The Prime Minister: Iran has a choice: it can either become a full member of the international community by respecting human rights and its international obligations, or it will become increasingly isolated from the international community. I think that everybody in this House knows that that is the choice the Iranian Administration and the Iranian people have to make.

Mr. Peter Bone (Wellingborough) (Con): The House of Commons Library confirms that last year, the UK’s contribution to the European Union was £3 billion. Next year, it is going to be £6.5 billion. At a time when the Prime Minister’s Government are having to cut public expenditure in real terms, why is our contribution to the European Union more than doubling?

The Prime Minister: It is to pay our share as part of a European Union that includes the Czech Republic, Poland, Latvia and many of the other countries with which the Conservative party wants to be associated. I believe that it is right that we share the burden of membership of the European Union, so that every part of the European Union can look forward to prosperity.

Mr. Christopher Chope (Christchurch) (Con): Will this House have the opportunity to debate and vote on the protocol before the next Irish referendum?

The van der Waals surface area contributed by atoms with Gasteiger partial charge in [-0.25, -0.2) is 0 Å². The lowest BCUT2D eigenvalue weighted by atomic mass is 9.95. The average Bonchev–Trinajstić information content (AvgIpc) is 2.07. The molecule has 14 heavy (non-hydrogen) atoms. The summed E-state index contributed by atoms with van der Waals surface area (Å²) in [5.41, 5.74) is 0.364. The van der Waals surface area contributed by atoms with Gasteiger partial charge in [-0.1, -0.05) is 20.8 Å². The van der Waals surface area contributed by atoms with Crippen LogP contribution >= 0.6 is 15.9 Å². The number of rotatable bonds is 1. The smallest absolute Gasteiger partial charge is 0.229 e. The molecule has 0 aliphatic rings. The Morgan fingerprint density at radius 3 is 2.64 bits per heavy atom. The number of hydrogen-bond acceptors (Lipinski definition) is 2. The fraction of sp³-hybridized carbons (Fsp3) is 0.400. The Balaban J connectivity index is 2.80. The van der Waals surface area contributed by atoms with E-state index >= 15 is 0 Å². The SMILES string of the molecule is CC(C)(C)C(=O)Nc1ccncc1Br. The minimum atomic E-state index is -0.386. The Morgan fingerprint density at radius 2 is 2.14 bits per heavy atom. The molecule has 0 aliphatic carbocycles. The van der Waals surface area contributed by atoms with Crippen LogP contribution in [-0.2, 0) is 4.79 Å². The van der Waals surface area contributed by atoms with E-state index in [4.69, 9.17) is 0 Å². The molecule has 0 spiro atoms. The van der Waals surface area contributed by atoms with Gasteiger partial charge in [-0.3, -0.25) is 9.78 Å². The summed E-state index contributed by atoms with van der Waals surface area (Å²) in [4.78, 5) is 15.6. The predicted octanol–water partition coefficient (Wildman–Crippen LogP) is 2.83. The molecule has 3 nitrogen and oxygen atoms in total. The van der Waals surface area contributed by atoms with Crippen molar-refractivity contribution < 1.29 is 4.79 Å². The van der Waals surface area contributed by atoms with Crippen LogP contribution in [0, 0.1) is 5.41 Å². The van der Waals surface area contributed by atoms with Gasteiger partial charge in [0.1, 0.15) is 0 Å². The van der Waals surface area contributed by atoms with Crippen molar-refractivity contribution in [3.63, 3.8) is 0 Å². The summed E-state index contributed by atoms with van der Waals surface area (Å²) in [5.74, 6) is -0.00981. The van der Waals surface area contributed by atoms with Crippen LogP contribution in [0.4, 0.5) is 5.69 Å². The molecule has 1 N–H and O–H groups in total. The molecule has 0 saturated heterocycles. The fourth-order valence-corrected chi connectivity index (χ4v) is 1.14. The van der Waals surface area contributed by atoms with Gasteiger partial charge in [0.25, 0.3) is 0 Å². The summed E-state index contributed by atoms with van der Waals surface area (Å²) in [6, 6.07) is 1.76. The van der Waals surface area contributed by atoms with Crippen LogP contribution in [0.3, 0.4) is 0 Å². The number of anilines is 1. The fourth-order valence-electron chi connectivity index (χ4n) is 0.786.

The Prime Minister: The protocol will come before the House at the time of the next accession treaty. That is what was decided at the European Council and that is what I recommend to the House.

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Mr. Crispin Blunt (Reigate) (Con): Who make the better allies for Britain—veterans of the Polish Solidarity movement, or veterans of Poland’s authoritarian communist Government?

The Prime Minister: If the hon. Gentleman wants to look at the new membership of the right-wing grouping that the Conservative party is now part of, I think he will be increasingly embarrassed by some of the views that are put forward by members of that grouping. They have rejected the mainstream in Europe as a Conservative party and are now isolated on the fringes of Europe and out of touch with European opinion.

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Parliamentary Standards

4.21 pm

The Leader of the House of Commons (Ms Harriet Harman): With permission, Mr. Speaker, I wish to update the House on the issue of parliamentary standards, but first I would like to offer you congratulations on your election yesterday. I look forward to working with you on issues of concern to members of the public and Members of this House.

The public want to have full confidence in the parliamentary system. Members want there to be full confidence in the system, so that the cloud of suspicion is lifted and the reputation of the House can be restored. Like you, Mr. Speaker, I strongly believe that the overwhelming majority of Members of Parliament are decent people who work hard to serve the public interest, not to serve their own self-interest, but that is not the impression the public have, and so we are taking action.